May 5, 2022

Non-farm productivity plunged by 7.5% in the first quarter after having jumped 6.3% in the fourth quarter.  The quarterly data have been extremely volatile since the beginning of the recession in March and April 2020.   The fourth quarter  increase consisted of a 2.4% decline in output combined with a 5.5% increase in hours worked. Hence, a 7.5% decline in productivity in that quarter.  In the past 10 years productivity has grown by 1.0%.  Since the fourth quarter of 2019 — prior to the recession — productivity has risen at a 1.3% pace,

It appears that in the first quarter firms were able to find at least some of the workers they needed, but supply shortages prevented them from producing as many goods as they would have liked.

We have long believed that technology will boost productivity growth in the longer haul.  Firms need to invest in technology because of an inability to get the number of bodies that they require.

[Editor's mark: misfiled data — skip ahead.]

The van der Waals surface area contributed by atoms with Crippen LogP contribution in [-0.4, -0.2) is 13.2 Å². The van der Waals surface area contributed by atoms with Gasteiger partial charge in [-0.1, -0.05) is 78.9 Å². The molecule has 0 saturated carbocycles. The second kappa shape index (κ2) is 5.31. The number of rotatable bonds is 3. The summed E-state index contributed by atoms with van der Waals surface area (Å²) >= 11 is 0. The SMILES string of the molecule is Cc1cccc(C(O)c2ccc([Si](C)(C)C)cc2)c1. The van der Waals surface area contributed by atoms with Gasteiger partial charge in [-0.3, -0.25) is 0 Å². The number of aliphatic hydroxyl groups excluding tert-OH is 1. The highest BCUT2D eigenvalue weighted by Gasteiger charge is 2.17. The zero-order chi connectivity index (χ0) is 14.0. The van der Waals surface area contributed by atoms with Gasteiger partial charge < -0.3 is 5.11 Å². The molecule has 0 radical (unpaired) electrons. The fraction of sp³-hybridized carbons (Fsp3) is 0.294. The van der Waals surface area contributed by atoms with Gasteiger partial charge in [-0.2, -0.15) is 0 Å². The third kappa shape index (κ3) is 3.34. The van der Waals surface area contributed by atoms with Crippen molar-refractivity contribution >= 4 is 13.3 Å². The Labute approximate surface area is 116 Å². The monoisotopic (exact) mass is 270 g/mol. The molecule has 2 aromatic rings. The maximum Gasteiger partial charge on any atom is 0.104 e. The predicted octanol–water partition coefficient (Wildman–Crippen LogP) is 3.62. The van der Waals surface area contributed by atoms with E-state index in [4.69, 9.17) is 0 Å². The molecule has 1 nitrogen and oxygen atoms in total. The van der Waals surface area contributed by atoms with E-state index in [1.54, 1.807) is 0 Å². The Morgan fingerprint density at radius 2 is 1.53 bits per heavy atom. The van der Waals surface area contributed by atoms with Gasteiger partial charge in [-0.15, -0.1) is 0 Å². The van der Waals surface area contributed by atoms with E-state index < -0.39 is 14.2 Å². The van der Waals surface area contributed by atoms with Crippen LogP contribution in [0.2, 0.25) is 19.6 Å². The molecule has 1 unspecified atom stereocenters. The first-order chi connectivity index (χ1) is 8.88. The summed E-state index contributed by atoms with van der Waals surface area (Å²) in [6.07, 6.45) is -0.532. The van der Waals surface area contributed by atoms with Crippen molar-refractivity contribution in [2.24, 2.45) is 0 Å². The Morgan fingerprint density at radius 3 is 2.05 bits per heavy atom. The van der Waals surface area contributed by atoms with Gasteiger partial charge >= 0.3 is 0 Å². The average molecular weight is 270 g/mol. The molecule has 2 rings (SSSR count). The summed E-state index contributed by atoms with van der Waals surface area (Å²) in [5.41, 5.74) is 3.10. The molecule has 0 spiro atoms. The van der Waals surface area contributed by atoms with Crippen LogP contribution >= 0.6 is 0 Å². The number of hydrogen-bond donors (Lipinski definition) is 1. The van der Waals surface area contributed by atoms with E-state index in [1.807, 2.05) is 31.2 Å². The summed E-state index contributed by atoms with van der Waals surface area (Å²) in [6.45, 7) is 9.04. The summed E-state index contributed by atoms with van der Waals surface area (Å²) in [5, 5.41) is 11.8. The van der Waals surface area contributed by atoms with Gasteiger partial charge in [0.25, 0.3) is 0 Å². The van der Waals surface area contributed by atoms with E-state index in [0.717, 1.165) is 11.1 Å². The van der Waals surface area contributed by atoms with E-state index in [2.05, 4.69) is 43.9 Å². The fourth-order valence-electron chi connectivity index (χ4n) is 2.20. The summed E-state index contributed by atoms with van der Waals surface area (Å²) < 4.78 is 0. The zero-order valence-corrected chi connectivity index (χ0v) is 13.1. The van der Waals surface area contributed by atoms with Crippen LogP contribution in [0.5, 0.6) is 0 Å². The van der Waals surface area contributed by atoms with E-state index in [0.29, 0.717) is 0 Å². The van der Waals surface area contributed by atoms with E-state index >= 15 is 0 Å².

If because of technological advancements productivity can rise by, say, 2.0% annually, then potential GDP growth (our economic speed limit) has picked up from 1.8% a few years ago to perhaps  2.3% (consisting of 0.3% growth in the labor force plus 2.0% growth in productivity.  That is an important concept because the potential growth rate is a proxy for the growth rate in our standard of living.  The difference between 2.3% growth in our standard of living and 1.8% is huge  — a 33% faster rate of growth rate in our standard of living.  We will see how this develops, but it is an important piece to consider.

Stephen Slifer

NumberNomics

Charleston, SC